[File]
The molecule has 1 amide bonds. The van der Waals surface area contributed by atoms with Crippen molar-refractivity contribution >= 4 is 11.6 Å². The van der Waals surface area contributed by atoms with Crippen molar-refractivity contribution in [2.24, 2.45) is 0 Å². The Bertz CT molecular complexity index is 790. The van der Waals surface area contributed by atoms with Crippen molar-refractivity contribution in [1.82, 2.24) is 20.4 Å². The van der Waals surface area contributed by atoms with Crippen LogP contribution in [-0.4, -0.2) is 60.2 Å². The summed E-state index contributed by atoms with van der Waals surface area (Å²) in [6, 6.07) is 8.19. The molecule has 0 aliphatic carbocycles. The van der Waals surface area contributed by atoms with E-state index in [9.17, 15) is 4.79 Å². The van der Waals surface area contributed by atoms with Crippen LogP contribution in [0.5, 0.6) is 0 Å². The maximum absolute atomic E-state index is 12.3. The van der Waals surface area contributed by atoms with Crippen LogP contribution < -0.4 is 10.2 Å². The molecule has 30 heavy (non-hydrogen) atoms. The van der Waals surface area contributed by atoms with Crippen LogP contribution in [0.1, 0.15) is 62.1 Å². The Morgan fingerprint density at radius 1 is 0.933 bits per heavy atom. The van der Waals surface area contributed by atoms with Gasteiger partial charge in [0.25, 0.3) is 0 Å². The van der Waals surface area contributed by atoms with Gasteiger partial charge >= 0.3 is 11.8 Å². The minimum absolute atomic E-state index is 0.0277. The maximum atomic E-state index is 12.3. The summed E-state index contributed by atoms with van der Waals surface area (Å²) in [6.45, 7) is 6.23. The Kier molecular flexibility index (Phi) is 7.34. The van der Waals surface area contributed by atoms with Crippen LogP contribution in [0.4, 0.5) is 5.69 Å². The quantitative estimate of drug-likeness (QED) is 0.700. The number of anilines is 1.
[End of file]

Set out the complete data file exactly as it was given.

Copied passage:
The molecule has 1 amide bonds. The van der Waals surface area contributed by atoms with Crippen molar-refractivity contribution >= 4 is 11.6 Å². The van der Waals surface area contributed by atoms with Crippen molar-refractivity contribution in [2.24, 2.45) is 0 Å². The Bertz CT molecular complexity index is 790. The van der Waals surface area contributed by atoms with Crippen molar-refractivity contribution in [1.82, 2.24) is 20.4 Å². The van der Waals surface area contributed by atoms with Crippen LogP contribution in [-0.4, -0.2) is 60.2 Å². The summed E-state index contributed by atoms with van der Waals surface area (Å²) in [6, 6.07) is 8.19. The molecule has 0 aliphatic carbocycles. The van der Waals surface area contributed by atoms with E-state index in [9.17, 15) is 4.79 Å². The van der Waals surface area contributed by atoms with Crippen LogP contribution in [0.5, 0.6) is 0 Å². The maximum absolute atomic E-state index is 12.3. The van der Waals surface area contributed by atoms with Crippen LogP contribution < -0.4 is 10.2 Å². The molecule has 30 heavy (non-hydrogen) atoms. The van der Waals surface area contributed by atoms with Crippen LogP contribution in [0.1, 0.15) is 62.1 Å². The Morgan fingerprint density at radius 1 is 0.933 bits per heavy atom. The van der Waals surface area contributed by atoms with Gasteiger partial charge in [0.25, 0.3) is 0 Å². The van der Waals surface area contributed by atoms with Gasteiger partial charge >= 0.3 is 11.8 Å². The minimum absolute atomic E-state index is 0.0277. The maximum atomic E-state index is 12.3. The summed E-state index contributed by atoms with van der Waals surface area (Å²) in [6.45, 7) is 6.23. The Kier molecular flexibility index (Phi) is 7.34. The van der Waals surface area contributed by atoms with Crippen LogP contribution in [0.4, 0.5) is 5.69 Å². The quantitative estimate of drug-likeness (QED) is 0.700. The number of anilines is 1.